The Jazz Loft Project
The Untold Stories of W. Eugene Smith
The Jazz Loft Project, organized by the Center for Documentary Studies at Duke University in cooperation with the Center for Creative Photography at the University of Arizona and the W. Eugene Smith estate, is devoted to preserving and cataloging Smith’s tapes, researching the photographs, and obtaining oral history interviews with all surviving loft participants. The transferred recordings reveal high sound quality and extraordinary musical and cultural content, offering unusual documentation of an after-hours New York jazz scene.
Sam Stephenson is a writer who grew up in Washington, North Carolina. He was 2010 and 2015 ASCAP Deems Taylor / Virgil Thomson Prize winner and a 2019-2020 Guggenheim Fellow in General Nonfiction. His books have been published by W.W. Norton, Alfred A. Knopf, and Farrar, Straus and Giroux….more
A few words
On a quick thumb-through, this looks like a book I’ll spend lots of random hours with. Very well-assembled and meets my expectations for the BOOK.
Any admirer of Smith’s or anyone who appreciates excellent photography monographs should own this book. The transcripts are a huge bonus and quite an entertaining read. Highly recommended.
Strictly speaking, it’s not among WGS’s best photos. But from a more significant historical angle, this book was a huge success. especially if, like me, you are a passionate musician, photographer, or jazz fan. This project’s sheer scope is astounding. The content and feel of the photos perfectly complemented the gritty urban atmosphere Mr. Stephenson’s text created, despite the photographs’ lack of the technical quality we’ve come to expect from Smith’s essays. Incorporating dialogue transcribed from the numerous tapes in Smith’s library with his photographs accurately depicted the lives of these musicians, whom we now consider to be jazz legends and heroes.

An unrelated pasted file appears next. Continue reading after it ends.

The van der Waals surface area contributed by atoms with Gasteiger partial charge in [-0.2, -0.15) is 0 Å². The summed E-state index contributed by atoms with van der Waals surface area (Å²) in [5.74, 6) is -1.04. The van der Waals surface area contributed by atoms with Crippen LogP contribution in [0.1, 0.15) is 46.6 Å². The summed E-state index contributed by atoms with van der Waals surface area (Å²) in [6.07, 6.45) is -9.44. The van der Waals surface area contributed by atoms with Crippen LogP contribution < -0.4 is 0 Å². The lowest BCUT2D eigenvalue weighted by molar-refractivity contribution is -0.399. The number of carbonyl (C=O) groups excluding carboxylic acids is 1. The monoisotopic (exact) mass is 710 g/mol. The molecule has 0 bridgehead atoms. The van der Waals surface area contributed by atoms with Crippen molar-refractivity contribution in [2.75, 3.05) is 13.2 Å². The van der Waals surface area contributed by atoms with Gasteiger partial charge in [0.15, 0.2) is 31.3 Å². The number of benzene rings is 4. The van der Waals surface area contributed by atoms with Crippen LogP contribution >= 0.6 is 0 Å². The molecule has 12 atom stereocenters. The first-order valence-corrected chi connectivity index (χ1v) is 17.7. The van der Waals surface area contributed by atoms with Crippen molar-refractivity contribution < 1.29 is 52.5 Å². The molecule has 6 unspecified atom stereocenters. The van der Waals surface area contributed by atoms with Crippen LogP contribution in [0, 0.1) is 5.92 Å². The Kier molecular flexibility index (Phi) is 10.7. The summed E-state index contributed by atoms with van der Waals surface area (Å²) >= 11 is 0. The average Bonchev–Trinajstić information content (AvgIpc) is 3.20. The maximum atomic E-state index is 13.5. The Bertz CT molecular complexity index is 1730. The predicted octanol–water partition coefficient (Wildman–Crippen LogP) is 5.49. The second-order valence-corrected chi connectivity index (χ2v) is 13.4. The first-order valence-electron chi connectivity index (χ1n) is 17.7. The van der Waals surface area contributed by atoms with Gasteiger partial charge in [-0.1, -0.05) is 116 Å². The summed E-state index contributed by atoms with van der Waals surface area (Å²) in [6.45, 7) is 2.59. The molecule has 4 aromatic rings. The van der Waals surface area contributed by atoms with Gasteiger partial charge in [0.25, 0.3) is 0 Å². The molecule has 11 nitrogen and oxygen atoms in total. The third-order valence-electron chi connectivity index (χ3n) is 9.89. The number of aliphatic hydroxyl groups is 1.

R. M. Peterson
I bought this book at the time is was initially released. I also went to the Chicago Cultural Center to preview a traveling exhibit of much of this work.
I got to interview the author and discuss the Jazz Loft Project. If you can locate the book, it’s well worth reading. Long before I learned about his connection to the NYC Jazz Loft Scene, Gene Smith has been a favorite of mine since I first took up a camera as a teenager. If I had a complaint, it would be that I would love to see 100 more photographs….but I understand the complexities of doing so. It’s a winner!
Mark A. Sheldon
This book is essential reading for anybody interested in jazz music or the photography of W. Eugene Smith. I ordered it without giving it a second thought, and I got it with the quickest post possible. For students studying photography and jazz as well as anyone curious about what was happening in non-mainstream New York during those years, Smith’s loft years documentation is a priceless resource. One word that best describes the entire “Loft Project” is “passion.” I’ve gone through the entire book three times. I have it close to my jazz CD library and play the music of the artists who performed in his loft quite a bit, all thanks to it. Nothing more; simply go acquire it.
Endless Source of Inspiration – W. Eugene Smith
W Eugene Smith is probably one of the most brilliant photojournalists of the mid-20th century. He was a master of the photo essay as his contributions to LIFE magazine, Harpers Bazaar, and the New York Times touched a generation. He was one of the most prolific photographers ever leaving a legacy of hundreds of thousands of photos. Below is the story of W. Eugene Smith.